“It’s a situation of we’re still looking to add a player up front, and with that situation, and with cap reasons and everything else, we couldn’t carry those amounts of DPs,” Schmid said. “So we had to make a decision as to who we were going to carry and who we weren’t. So that was the decision.”

Schmid said the decision was less about Tiffert’s play, and more about the salary cap. Even though Seattle added another DP in Shalrie Joseph, and plan to add a forward, Joseph is not counting against the cap fully for Seattle because Chivas USA is still paying part of Joseph’s salary.

“I thought Christian did well for us,” Schmid said. “It was just more a situation of where we were at cap-wise and we really had to go from three DPs to two. I know Shalrie is a DP in name, but he’s not a DP in terms of how he hits our cap, and we really needed to go from three DPs to two. So we decided we were going to keep Mauro and we decided that we needed to add a DP forward, so that takes care of your two DPs, so you’ve got to make a decision.”

And here’s what Hanauer told reporters after the game (transcript provided by Josh Mayers of the Seattle Times. I think I owe him a beer now or something).

(Can you explain what went behind the Christian Tiffert buyout?) “Sigi was dead on. We had some tough decisions to make coming out of last year. We knew that it was possible that this would be one of them. Christian had started to play more as a wide midfielder for us, and we’ve got Zakuani, Rosales and Mario Martinez playing wide midfield, and we had to make decisions on … where we were going to use our designated player money and for which positions. Sigi answered dead on. This was not an issue of Christian not performing or being a good teammate. I read something of Sigi and him having a falling out, which is just absolutely, categorically untrue. It was just a situational thing with the cap and where we thought we needed to invest big designated-player dollars.”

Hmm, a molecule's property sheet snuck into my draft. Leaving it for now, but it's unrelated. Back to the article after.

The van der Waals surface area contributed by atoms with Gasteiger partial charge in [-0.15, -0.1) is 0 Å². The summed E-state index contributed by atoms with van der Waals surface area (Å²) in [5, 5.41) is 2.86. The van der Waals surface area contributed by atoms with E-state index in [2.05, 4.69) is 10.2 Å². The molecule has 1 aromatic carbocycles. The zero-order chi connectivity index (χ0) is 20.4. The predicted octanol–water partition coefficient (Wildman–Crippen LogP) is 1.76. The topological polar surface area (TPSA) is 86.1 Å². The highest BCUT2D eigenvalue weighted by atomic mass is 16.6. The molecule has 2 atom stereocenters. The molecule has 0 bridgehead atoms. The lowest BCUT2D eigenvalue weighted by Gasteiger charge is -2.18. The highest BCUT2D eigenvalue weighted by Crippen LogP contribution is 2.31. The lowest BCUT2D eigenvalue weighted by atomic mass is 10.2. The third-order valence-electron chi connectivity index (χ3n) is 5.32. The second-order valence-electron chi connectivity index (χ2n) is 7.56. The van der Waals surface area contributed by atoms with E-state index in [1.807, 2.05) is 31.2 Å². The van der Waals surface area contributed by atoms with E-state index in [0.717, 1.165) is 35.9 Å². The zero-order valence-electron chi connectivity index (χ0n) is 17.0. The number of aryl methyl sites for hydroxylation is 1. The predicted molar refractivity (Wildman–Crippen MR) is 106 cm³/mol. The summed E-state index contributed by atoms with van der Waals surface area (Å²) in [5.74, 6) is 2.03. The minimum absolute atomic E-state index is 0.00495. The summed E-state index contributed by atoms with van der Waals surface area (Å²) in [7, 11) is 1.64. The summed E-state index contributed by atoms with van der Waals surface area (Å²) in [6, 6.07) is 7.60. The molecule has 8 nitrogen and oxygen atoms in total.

(Would you say signing Tiffert ended up being a mistake?) “Look, anytime you buy out a player, you probably have to admit some sort of flaw in the plan. That said, we also made a strategic change in the way we think our designated players come December of this past year, where we said we’re going to try and maybe invest a little bit more in one or two. So our strategy changed, as well. Not to make excuses, but it’s a tough league to manage through the cap — salaries increase faster than the cap increases, especially on a team that does well, because either you’re restructuring contracts, guys’ contracts expire, or bonuses that players hit because your team is good count against the cap. You saw Real Salt Lake run into it. They obviously didn’t have designated players necessarily, but I know they weren’t happy to lose Olave and Espindola and Will Johnson. Those are three pretty quality players, but it was sort of the reality of the situation. We want to keep certain players, certain core players and unfortunately Christian was one that was sort of dealt the short straw I guess.”

(In general, does getting rid of Tiffert indicate you feel someone else is coming in quickly?) “I would say they’re related, but not … completely related, for lack of being more eloquent, because in order to have another designated player we had to move a designated player, but it doesn’t (mean that) tomorrow morning we’re going to have another announcement. It’s a fluid and complicated jigsaw puzzle, but obviously from the reports, from what I’ve told you guys, we’re trying to sign a striker and we’re hoping we can get that over the finish line. If we can, fantastic. I guess if we can’t, we’ll go to Plan B.”

(Fair to say the pursuit of that striker hasn’t ended?) “Correct.”

(When you say, “If it doesn’t go through…” has that become of a likely scenario recently?) “No. Not necessarily. But again, it’s a complicated transaction and a player that the team doesn’t want to lose.”